A company tackling diabetic nephropathy through a new pathway
Vascular Pharmaceuticals is a private company developing a drug to treat diabetic nephropathy, based on a novel molecular pathway company researchers identified that contributes to diabetic kidney disease. With help from its partner Janssen, the company has moved its lead monoclonal antibody (mAb) compound through preclinical and Phase 1 studies and is now beginning the treatment stage of a Phase 2 program. Janssen has the option to acquire Vascular upon completion of the Phase 2 trial.
WHAT’S AT STAKE
Okay, I’m stuck on kidneys. Two months ago, this column spotlighted a company with drugs in development for kidney damage and disease, including diabetic nephropathy — the target of Vascular Pharmaceuticals’ lead drug. There is a good reason for the conjunction. Early this year, I began to encounter companies developing drugs with new, unique mechanisms of actions (MOAs) in the diabetes/endocrinology space, which for many years has been relatively quiet, even sleepy. I interviewed a small sample of those developers with the idea of eventually creating a series to look at the new MOAs the way we examined cancer immunotherapy during the past year in our “virtual roundtable,” using CtW (“Companies To Watch”) as a vehicle for whetting readers’ appetites. As stated in the August CtW, “Any so-called competition in a dormant space tends to increase awareness and market potential of that space.” Certainly, Vascular Pharmaceuticals is enlivening the area with its own unique approach to preventing and treating diabetic nephropathy, the main cause of chronic kidney disease.
Vascular spun out of research at UNC-Chapel Hill School of Medicine that discovered a causal relationship between the high-glucose blood levels in diabetes and cell-signaling changes that disrupt the kidney cells involved in filtration (leading to kidney damage). It now has an mAb drug candidate, VPI-2960B, entering midstage development designed to down-regulate the activation of a key receptor in the kidney cells, aVß3, an integrin, or cellular adhesion protein. The MOA differs categorically from the antifibrotic and anti-inflammatory approaches to kidney disease by other companies.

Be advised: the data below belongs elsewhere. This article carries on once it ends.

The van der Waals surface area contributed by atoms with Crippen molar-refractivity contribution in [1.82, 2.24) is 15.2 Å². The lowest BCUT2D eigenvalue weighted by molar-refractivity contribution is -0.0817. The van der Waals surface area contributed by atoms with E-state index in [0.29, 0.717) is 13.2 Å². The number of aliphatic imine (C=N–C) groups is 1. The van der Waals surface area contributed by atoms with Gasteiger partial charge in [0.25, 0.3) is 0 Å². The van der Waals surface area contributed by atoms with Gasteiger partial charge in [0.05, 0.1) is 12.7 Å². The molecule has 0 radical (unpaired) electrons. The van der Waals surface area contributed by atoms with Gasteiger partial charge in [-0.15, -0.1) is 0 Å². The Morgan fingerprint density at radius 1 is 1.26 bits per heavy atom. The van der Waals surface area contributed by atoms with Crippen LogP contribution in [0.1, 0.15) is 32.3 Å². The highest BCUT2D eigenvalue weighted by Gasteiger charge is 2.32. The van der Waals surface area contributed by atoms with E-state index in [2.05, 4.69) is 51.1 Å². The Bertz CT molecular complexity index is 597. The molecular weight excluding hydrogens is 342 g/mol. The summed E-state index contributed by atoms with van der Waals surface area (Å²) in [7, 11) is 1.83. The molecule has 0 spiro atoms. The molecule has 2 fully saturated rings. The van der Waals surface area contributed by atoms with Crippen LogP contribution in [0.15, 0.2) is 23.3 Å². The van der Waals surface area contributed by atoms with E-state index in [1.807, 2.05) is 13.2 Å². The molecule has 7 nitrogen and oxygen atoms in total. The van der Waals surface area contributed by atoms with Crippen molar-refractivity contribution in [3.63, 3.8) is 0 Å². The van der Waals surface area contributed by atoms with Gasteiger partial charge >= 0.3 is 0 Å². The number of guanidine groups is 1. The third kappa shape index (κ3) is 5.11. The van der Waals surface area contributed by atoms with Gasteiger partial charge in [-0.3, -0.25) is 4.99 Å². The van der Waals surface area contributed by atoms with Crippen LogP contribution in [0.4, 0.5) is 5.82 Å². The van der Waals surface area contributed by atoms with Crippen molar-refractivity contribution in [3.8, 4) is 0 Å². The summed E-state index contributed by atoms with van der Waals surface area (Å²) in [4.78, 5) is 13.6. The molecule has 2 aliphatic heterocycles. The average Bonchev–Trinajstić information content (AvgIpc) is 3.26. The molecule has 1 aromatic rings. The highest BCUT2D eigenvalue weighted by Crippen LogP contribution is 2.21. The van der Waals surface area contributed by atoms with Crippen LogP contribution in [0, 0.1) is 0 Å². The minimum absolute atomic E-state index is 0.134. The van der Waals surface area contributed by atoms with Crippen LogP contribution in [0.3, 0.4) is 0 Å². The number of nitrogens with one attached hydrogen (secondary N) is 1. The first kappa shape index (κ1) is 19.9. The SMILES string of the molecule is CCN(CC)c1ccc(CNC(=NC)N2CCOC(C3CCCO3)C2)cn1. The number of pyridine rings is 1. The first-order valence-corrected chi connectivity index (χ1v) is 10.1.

“Not by antagonizing the receptor but by normalizing its activity with VPI-2960B, we hope to stop the progression of damage in the kidney and hopefully even reverse diabetic nephropathy,” CEO Richard Shea says.
The move to founding a business began in 2005, but Shea says Vascular’s operations actually ramped up in 2009, when the company received a $1.2 million STTR (Small Business Technology Transfer) Phase 2 grant. “Although the grant was for a relatively small amount of money, it was significant because it was the first outside recognition of our potential,” he says. “The grant funded our proof-of-concept preclinical program.” About the same time, Vascular received further validation in signing a development pact with Janssen, later terminated and replaced with a funding agreement giving Janssen an option to buy the company once it completes its current Phase 2 trial. Janssen facilitated the formulation and optimization of the VPI-2960B mAb for clinical trials. VC funding has sustained Vascular in the meantime.
“In our Phase 2 trial, the drug is given as a biweekly injection, but the half-life would support extending the injection interval in later trials,” says Shea. “The Phase 2 trial uses an adaptive design, starting with 100 patients. We will monitor their progress over six months, then evaluate whether to enroll a second cohort of 200 more patients. Patients will be treated for one year. VPI-2690B has produced impressive results in our animal studies in both rat and pig models. We believe that the pathway will translate into humans, and our current Phase 2 trial will validate that hypothesis.” Phase 1 showed good safety. Now, in larger human trials, the toughest test begins.
Headquarters: Research Triangle Park, NC
Series A: #25M
MPM Capital, Intersouth Partners, Lumira Capital
Research partnership funding
Warrant agreement giving Janssen Biotech the right to acquire the company on prenegotiated terms after it completes its ongoing Phase 2 program in diabetic nephropathy, in exchange for a series of milestone payments.